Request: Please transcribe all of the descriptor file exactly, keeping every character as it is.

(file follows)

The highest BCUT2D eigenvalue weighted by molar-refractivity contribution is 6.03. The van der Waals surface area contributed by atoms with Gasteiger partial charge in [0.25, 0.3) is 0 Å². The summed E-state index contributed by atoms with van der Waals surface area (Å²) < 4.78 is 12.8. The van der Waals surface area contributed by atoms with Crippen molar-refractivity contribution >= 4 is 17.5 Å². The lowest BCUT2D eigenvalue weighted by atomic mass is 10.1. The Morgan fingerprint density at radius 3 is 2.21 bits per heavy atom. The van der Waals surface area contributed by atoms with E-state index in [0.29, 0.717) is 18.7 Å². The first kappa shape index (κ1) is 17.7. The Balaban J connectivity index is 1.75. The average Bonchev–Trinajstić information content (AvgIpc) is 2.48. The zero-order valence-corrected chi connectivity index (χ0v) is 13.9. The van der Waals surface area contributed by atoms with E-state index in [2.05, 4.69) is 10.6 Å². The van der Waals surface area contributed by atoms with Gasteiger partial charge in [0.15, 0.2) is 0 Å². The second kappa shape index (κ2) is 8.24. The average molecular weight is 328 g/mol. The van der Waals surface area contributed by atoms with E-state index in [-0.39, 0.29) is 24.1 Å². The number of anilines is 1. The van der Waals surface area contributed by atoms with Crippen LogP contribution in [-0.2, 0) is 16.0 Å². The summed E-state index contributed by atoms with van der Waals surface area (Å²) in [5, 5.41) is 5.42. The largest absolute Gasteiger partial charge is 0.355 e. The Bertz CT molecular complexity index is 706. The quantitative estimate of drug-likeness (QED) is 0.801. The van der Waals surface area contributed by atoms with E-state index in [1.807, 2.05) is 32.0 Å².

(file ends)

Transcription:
The highest BCUT2D eigenvalue weighted by molar-refractivity contribution is 6.03. The van der Waals surface area contributed by atoms with Gasteiger partial charge in [0.25, 0.3) is 0 Å². The summed E-state index contributed by atoms with van der Waals surface area (Å²) < 4.78 is 12.8. The van der Waals surface area contributed by atoms with Crippen molar-refractivity contribution >= 4 is 17.5 Å². The lowest BCUT2D eigenvalue weighted by atomic mass is 10.1. The Morgan fingerprint density at radius 3 is 2.21 bits per heavy atom. The van der Waals surface area contributed by atoms with E-state index in [0.29, 0.717) is 18.7 Å². The first kappa shape index (κ1) is 17.7. The Balaban J connectivity index is 1.75. The average Bonchev–Trinajstić information content (AvgIpc) is 2.48. The zero-order valence-corrected chi connectivity index (χ0v) is 13.9. The van der Waals surface area contributed by atoms with E-state index in [2.05, 4.69) is 10.6 Å². The van der Waals surface area contributed by atoms with Gasteiger partial charge in [0.15, 0.2) is 0 Å². The second kappa shape index (κ2) is 8.24. The average molecular weight is 328 g/mol. The van der Waals surface area contributed by atoms with E-state index in [-0.39, 0.29) is 24.1 Å². The number of anilines is 1. The van der Waals surface area contributed by atoms with Crippen LogP contribution in [-0.2, 0) is 16.0 Å². The summed E-state index contributed by atoms with van der Waals surface area (Å²) in [5, 5.41) is 5.42. The largest absolute Gasteiger partial charge is 0.355 e. The Bertz CT molecular complexity index is 706. The quantitative estimate of drug-likeness (QED) is 0.801. The van der Waals surface area contributed by atoms with E-state index in [1.807, 2.05) is 32.0 Å².